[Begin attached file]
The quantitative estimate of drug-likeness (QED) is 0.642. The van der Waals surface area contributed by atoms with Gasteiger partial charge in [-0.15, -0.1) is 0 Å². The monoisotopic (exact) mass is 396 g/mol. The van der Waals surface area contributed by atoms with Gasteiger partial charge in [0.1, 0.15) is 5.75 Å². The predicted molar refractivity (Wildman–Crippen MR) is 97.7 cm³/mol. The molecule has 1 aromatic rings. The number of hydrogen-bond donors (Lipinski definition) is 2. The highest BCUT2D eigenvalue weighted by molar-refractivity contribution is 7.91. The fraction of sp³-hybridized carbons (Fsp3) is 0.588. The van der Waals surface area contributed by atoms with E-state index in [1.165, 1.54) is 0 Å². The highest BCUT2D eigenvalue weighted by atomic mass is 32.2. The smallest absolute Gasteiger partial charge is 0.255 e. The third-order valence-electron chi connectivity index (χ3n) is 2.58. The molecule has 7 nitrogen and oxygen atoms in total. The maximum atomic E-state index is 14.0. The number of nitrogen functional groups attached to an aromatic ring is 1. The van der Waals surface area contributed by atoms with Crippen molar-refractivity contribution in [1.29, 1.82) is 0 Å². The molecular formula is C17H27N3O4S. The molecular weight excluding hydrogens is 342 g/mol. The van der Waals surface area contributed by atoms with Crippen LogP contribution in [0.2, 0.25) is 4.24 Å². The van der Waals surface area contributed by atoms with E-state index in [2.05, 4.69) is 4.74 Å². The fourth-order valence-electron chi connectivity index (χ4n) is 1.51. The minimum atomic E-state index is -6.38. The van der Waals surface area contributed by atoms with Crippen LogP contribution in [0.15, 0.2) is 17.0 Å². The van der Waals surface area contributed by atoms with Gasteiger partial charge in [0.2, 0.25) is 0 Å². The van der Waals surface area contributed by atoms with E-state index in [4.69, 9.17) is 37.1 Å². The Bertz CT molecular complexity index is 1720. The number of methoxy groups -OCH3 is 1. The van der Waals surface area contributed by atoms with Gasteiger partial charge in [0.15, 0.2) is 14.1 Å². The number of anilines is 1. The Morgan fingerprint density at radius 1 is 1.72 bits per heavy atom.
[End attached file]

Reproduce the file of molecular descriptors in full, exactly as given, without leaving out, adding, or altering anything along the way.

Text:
The quantitative estimate of drug-likeness (QED) is 0.642. The van der Waals surface area contributed by atoms with Gasteiger partial charge in [-0.15, -0.1) is 0 Å². The monoisotopic (exact) mass is 396 g/mol. The van der Waals surface area contributed by atoms with Gasteiger partial charge in [0.1, 0.15) is 5.75 Å². The predicted molar refractivity (Wildman–Crippen MR) is 97.7 cm³/mol. The molecule has 1 aromatic rings. The number of hydrogen-bond donors (Lipinski definition) is 2. The highest BCUT2D eigenvalue weighted by molar-refractivity contribution is 7.91. The fraction of sp³-hybridized carbons (Fsp3) is 0.588. The van der Waals surface area contributed by atoms with E-state index in [1.165, 1.54) is 0 Å². The highest BCUT2D eigenvalue weighted by atomic mass is 32.2. The smallest absolute Gasteiger partial charge is 0.255 e. The third-order valence-electron chi connectivity index (χ3n) is 2.58. The molecule has 7 nitrogen and oxygen atoms in total. The maximum atomic E-state index is 14.0. The number of nitrogen functional groups attached to an aromatic ring is 1. The van der Waals surface area contributed by atoms with Crippen molar-refractivity contribution in [1.29, 1.82) is 0 Å². The molecular formula is C17H27N3O4S. The molecular weight excluding hydrogens is 342 g/mol. The van der Waals surface area contributed by atoms with Crippen LogP contribution in [0.2, 0.25) is 4.24 Å². The van der Waals surface area contributed by atoms with E-state index in [2.05, 4.69) is 4.74 Å². The fourth-order valence-electron chi connectivity index (χ4n) is 1.51. The minimum atomic E-state index is -6.38. The van der Waals surface area contributed by atoms with Crippen LogP contribution in [0.15, 0.2) is 17.0 Å². The van der Waals surface area contributed by atoms with Gasteiger partial charge in [0.2, 0.25) is 0 Å². The van der Waals surface area contributed by atoms with E-state index in [4.69, 9.17) is 37.1 Å². The Bertz CT molecular complexity index is 1720. The number of methoxy groups -OCH3 is 1. The van der Waals surface area contributed by atoms with Gasteiger partial charge in [0.15, 0.2) is 14.1 Å². The number of anilines is 1. The Morgan fingerprint density at radius 1 is 1.72 bits per heavy atom.